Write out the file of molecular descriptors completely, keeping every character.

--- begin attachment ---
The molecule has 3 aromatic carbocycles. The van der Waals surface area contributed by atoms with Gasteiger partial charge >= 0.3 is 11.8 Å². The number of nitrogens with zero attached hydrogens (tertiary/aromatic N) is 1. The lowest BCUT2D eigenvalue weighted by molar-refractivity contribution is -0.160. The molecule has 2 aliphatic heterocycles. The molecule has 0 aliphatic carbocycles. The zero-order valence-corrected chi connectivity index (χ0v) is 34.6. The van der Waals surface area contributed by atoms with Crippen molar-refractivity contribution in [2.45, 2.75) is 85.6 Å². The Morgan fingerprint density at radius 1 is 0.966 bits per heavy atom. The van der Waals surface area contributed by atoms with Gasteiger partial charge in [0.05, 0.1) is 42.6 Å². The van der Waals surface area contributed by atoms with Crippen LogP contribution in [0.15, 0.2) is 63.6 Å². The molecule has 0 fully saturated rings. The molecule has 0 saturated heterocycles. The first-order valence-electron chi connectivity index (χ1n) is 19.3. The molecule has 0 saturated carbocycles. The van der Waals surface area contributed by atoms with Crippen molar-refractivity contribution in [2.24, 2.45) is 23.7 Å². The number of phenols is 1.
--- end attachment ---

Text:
The molecule has 3 aromatic carbocycles. The van der Waals surface area contributed by atoms with Gasteiger partial charge >= 0.3 is 11.8 Å². The number of nitrogens with zero attached hydrogens (tertiary/aromatic N) is 1. The lowest BCUT2D eigenvalue weighted by molar-refractivity contribution is -0.160. The molecule has 2 aliphatic heterocycles. The molecule has 0 aliphatic carbocycles. The zero-order valence-corrected chi connectivity index (χ0v) is 34.6. The van der Waals surface area contributed by atoms with Crippen molar-refractivity contribution in [2.45, 2.75) is 85.6 Å². The Morgan fingerprint density at radius 1 is 0.966 bits per heavy atom. The van der Waals surface area contributed by atoms with Gasteiger partial charge in [0.05, 0.1) is 42.6 Å². The van der Waals surface area contributed by atoms with Crippen LogP contribution in [0.15, 0.2) is 63.6 Å². The molecule has 0 fully saturated rings. The molecule has 0 saturated heterocycles. The first-order valence-electron chi connectivity index (χ1n) is 19.3. The molecule has 0 saturated carbocycles. The van der Waals surface area contributed by atoms with Crippen molar-refractivity contribution in [2.24, 2.45) is 23.7 Å². The number of phenols is 1.